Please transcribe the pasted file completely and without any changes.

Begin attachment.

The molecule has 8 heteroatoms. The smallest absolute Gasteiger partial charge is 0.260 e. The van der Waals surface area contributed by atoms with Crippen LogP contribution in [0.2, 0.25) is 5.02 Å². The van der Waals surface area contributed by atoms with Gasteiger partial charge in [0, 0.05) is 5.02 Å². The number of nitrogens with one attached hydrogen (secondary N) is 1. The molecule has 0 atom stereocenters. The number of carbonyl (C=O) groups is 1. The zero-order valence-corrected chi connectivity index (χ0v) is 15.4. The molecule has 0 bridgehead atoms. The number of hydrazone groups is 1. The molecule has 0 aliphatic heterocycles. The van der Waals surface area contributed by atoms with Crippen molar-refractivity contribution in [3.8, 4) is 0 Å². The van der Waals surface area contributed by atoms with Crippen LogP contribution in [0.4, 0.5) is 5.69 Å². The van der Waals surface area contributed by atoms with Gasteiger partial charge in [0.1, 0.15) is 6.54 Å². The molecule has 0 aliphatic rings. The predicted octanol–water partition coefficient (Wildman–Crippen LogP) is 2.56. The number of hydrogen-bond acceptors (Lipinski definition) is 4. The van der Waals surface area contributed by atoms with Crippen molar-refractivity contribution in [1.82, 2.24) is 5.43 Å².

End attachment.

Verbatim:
The molecule has 8 heteroatoms. The smallest absolute Gasteiger partial charge is 0.260 e. The van der Waals surface area contributed by atoms with Crippen LogP contribution in [0.2, 0.25) is 5.02 Å². The van der Waals surface area contributed by atoms with Gasteiger partial charge in [0, 0.05) is 5.02 Å². The number of nitrogens with one attached hydrogen (secondary N) is 1. The molecule has 0 atom stereocenters. The number of carbonyl (C=O) groups is 1. The zero-order valence-corrected chi connectivity index (χ0v) is 15.4. The molecule has 0 bridgehead atoms. The number of hydrazone groups is 1. The molecule has 0 aliphatic heterocycles. The van der Waals surface area contributed by atoms with Crippen molar-refractivity contribution in [3.8, 4) is 0 Å². The van der Waals surface area contributed by atoms with Crippen LogP contribution in [0.4, 0.5) is 5.69 Å². The van der Waals surface area contributed by atoms with Gasteiger partial charge in [0.1, 0.15) is 6.54 Å². The molecule has 0 aliphatic rings. The predicted octanol–water partition coefficient (Wildman–Crippen LogP) is 2.56. The number of hydrogen-bond acceptors (Lipinski definition) is 4. The van der Waals surface area contributed by atoms with Crippen molar-refractivity contribution in [1.82, 2.24) is 5.43 Å².